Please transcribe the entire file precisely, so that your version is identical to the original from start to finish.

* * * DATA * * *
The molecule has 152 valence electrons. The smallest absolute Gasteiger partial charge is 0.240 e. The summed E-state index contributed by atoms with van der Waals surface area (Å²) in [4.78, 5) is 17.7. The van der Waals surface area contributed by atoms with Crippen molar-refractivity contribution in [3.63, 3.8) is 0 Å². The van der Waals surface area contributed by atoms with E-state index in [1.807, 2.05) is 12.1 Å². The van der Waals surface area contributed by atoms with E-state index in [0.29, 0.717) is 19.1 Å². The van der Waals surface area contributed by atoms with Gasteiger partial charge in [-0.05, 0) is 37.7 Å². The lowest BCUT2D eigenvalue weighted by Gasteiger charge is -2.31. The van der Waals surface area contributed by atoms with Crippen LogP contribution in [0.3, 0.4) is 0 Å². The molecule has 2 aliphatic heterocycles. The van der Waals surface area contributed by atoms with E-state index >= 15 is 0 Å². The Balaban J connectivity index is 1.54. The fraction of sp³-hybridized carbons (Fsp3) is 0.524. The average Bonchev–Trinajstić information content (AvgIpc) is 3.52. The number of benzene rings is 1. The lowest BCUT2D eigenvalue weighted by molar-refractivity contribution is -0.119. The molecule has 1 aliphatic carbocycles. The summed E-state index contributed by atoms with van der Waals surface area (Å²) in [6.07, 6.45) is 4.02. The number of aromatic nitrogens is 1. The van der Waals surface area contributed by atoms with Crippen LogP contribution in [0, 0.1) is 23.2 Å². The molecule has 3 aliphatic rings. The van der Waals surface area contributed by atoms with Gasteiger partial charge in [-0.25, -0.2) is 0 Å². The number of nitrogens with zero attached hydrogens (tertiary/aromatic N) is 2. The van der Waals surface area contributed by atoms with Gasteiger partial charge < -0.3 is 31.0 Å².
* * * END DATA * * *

The molecule has 152 valence electrons. The smallest absolute Gasteiger partial charge is 0.240 e. The summed E-state index contributed by atoms with van der Waals surface area (Å²) in [4.78, 5) is 17.7. The van der Waals surface area contributed by atoms with Crippen molar-refractivity contribution in [3.63, 3.8) is 0 Å². The van der Waals surface area contributed by atoms with E-state index in [1.807, 2.05) is 12.1 Å². The van der Waals surface area contributed by atoms with E-state index in [0.29, 0.717) is 19.1 Å². The van der Waals surface area contributed by atoms with Gasteiger partial charge in [-0.05, 0) is 37.7 Å². The lowest BCUT2D eigenvalue weighted by Gasteiger charge is -2.31. The van der Waals surface area contributed by atoms with Crippen LogP contribution in [0.3, 0.4) is 0 Å². The molecule has 2 aliphatic heterocycles. The van der Waals surface area contributed by atoms with E-state index >= 15 is 0 Å². The Balaban J connectivity index is 1.54. The fraction of sp³-hybridized carbons (Fsp3) is 0.524. The average Bonchev–Trinajstić information content (AvgIpc) is 3.52. The number of benzene rings is 1. The lowest BCUT2D eigenvalue weighted by molar-refractivity contribution is -0.119. The molecule has 1 aliphatic carbocycles. The summed E-state index contributed by atoms with van der Waals surface area (Å²) in [6.07, 6.45) is 4.02. The number of aromatic nitrogens is 1. The van der Waals surface area contributed by atoms with Crippen LogP contribution in [0, 0.1) is 23.2 Å². The molecule has 3 aliphatic rings. The van der Waals surface area contributed by atoms with Gasteiger partial charge in [-0.25, -0.2) is 0 Å². The number of nitrogens with zero attached hydrogens (tertiary/aromatic N) is 2. The van der Waals surface area contributed by atoms with Gasteiger partial charge < -0.3 is 31.0 Å².